Governor Edmund Brown Jr. signed the bipartisan California Fair Pay Act on Oct. 6. With his signature, California businesses are now required to equally pay their staff, regardless of gender, for substantially similar work. The act also prohibits retaliation against employees who invoked their rights, protects employees who discusses wages and allows employees to claim based on salaries at different workplaces.
“Sixty-six years after passage of the California Equal Pay Act, many women still earn less money than men doing the same or similar work. This bill is another step toward closing the persistent wage gap between men and women,” the governor said in a statement.
The equal pay act by Senator Hannah-Beth Jackson is among the strongest in the nation. Brown’s signing of the legislature was lauded by Republicans and Democrats, as well as Oscar-winning actress and advocate for wage equality Patricia Arquette.
“Because of the wage gap, our state and families are missing out on $33.6 billion dollars a year. That money could be flowing into families’ pocketbooks, into our businesses and our economy. After years of dealing with a persistent wage gap, and an equal pay law that has been on the books since 1949 but that is not as strong as it should be, the time is now for women’s paychecks to finally reflect their hard work and true value,” Senator Jackson said.
Arquette said Brown’s signing of the bill is a critical step toward ensuring that women in California are seen and valued as equals. She thanked governor Brown and Senator Jackson for the passage of the bill.
U.S. senator Dianne Feinstein stressed that women in California earn 84 cents for every dollar earned by men. This totals into a wage gap to nearly $40 billion each year in lost wages in California. “The bill signed today by Governor Brown will protect women from retaliation if they ask how their pay compares to their counterparts and require employers to justify higher wages for men who perform the same jobs as women. This is a big step to improve the economic security of California families,” Feinstein said.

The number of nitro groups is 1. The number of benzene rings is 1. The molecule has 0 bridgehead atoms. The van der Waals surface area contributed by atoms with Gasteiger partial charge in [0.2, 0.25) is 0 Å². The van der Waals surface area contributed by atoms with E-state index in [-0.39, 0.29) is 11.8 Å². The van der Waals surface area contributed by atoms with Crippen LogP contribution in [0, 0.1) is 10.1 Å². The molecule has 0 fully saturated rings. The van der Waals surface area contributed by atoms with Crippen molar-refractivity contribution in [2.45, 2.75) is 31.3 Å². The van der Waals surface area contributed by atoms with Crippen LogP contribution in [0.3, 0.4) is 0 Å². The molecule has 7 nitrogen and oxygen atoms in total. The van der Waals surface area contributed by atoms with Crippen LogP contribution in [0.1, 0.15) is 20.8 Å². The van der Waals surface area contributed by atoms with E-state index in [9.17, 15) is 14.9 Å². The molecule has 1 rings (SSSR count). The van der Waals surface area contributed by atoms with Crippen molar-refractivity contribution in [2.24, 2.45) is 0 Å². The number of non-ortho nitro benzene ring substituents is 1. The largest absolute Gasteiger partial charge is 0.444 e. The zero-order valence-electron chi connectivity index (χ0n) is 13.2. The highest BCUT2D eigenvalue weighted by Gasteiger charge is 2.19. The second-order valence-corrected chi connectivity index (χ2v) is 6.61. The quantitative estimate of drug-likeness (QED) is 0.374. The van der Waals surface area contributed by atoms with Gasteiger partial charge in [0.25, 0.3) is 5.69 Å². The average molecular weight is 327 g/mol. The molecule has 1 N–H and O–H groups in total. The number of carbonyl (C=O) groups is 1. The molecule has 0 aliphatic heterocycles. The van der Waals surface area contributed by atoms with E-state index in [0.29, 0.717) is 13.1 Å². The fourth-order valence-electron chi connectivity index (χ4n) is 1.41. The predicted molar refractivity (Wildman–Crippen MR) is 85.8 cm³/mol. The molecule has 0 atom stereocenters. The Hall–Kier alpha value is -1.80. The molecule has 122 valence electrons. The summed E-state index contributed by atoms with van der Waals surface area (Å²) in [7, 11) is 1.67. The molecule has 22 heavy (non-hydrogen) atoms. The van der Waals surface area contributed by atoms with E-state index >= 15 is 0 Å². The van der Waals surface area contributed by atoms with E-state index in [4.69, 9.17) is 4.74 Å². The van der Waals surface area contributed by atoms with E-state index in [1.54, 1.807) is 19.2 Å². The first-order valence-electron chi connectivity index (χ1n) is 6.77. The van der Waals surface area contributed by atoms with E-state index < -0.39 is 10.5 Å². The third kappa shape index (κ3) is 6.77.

House Democratic leader Nancy Pelosi said the enactment of the Fair Act will provide powerful new tool to secure women of equal pay. “We know when women succeed, America succeeds,” Pelosi said.
Senate Republican leader Jean Fuller said she is proud to support the enactment of the Fair Act. “This law will help narrow that inequality and make California’s workforce even stronger and more effective,” Fuller said.
However, labor lawyers expressed concerns that the passage of the law will result to more employee-employer litigations and big businesses moving out of California. “The Fair Act further weakens the business climate in California,” attorney J. Al Latham Jr told the Los Angeles Times.
Geoff DeBoskey shared the same opinion, saying the law would drive some businesses out of California. Businesses will “move operations and grow elsewhere. If an employer is going to build a new call center, they are just not going to build that in California,” DeBoskey told LA Times.